In 1902 Kennelly (1902) and Heaviside (1902) almost simultaneously postulated the existence of a conducting layer in the upper regions of the earth’s atmosphere in attempts to provide a physical explanation for the feats of long distance radio communication which were then being achieved. Heaviside further made the suggestion that the conductivity of this region could be due to the presence of positive and negative ions produced, most probably, by the ionizing action of solar radiation. Direct evidence as the existence of this region however, was not forthcoming until 1925 when the experiments of Appleton and Barnett (1925) and Breit and Tuve (1926) proved the existence of downward coming radio waves seemingly reflected at heights of some hundreds of kilometres above their transmitting and receiving systems. Subsequent investigation (Mitra 1947) has shown that the ionization of the conducting layer commences at a height of about sixty kilometres and extends up to the highest limits of the atmosphere. The density of the ionization is not uniform through-out; there are ‘regions’ or ‘layers’ of maximum ionization. It is the highest of these regions, the so called F2 – layer, which provides the venue for the investigation which is reported in this thesis.
The radio wave, which provided the means whereby the ionosphere was discovered, has remained the principal tool for its investigation and the results reported here are derived from observations of radio waves which are reflected from or transmitted through the F2 – layer. The greater part of the information gained from reflection studies represents some of the results of an experimental programme carried out by the team of workers of the Radio Research Section of the Physics Department of the University of Queensland, Brisbane, using techniques to be described in the next section. The remainder of the data of this nature has been gained from the literature. Use will also be made of data obtained from investigations into the twinkling of radio stars, as reported in the literature, for it is believed that the results of these transmission experiments can help considerably in the interpretation of many of the effects observed locally by reflection methods.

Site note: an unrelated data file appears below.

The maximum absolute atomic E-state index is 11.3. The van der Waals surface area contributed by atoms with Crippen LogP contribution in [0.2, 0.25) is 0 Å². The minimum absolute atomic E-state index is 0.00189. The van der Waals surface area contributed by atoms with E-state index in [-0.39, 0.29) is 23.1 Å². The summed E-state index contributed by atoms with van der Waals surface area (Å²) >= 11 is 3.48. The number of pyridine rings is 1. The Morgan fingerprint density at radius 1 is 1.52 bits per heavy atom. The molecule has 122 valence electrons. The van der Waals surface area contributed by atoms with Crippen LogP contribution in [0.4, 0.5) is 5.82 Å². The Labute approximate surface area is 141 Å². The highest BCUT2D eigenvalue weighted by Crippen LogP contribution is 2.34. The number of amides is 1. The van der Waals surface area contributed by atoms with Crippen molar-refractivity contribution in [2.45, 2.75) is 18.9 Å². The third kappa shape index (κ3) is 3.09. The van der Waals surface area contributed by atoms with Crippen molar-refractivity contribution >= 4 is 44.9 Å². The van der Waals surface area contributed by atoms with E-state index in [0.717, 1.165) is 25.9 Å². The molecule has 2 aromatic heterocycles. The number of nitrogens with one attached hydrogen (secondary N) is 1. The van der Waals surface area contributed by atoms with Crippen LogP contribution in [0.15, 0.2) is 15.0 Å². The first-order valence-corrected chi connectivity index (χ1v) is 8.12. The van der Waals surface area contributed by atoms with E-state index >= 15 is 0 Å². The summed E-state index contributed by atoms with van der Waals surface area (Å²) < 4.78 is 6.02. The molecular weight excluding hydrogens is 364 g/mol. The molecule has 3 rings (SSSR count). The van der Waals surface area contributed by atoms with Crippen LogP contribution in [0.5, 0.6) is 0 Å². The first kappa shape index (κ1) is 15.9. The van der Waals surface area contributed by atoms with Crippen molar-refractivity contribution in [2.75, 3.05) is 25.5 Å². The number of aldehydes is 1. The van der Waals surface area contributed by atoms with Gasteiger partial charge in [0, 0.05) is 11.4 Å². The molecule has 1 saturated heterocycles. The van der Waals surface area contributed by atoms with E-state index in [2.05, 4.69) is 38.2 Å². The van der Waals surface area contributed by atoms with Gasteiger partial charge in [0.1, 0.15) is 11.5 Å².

In reflection studies, the observer initiates a radio wave, modulates it in some way so that it is recognisable, and the observes it after reflection by the ionosphere or notes its absence due to absorption in or penetration through the ionosphere. Particular attention is paid in this thesis to certain ‘abnormal’ effects which are at times associated with the reflection of radio waves whose frequencies are slightly less than those which are just able to penetrate the F2 – layer. These effects are abnormal not only in that they are observed less frequently than the effects which are regarded as ‘normal’, but also in that they defy explanation in terms of simple propagation theory based on the somewhat idealized piture of the ionosphere which is sufficient to explain the more common or normal effects.
In the next section the experimental techniques used will be outlined, while section III will be devoted to a discussion of the nature of the observations made. In section IV these observations will be interpreted in terms of diffraction from an F2 – layer which has horizontal irregularities of election density, and in conclusion section V will put forward several possible means where by these irregularities may be produced.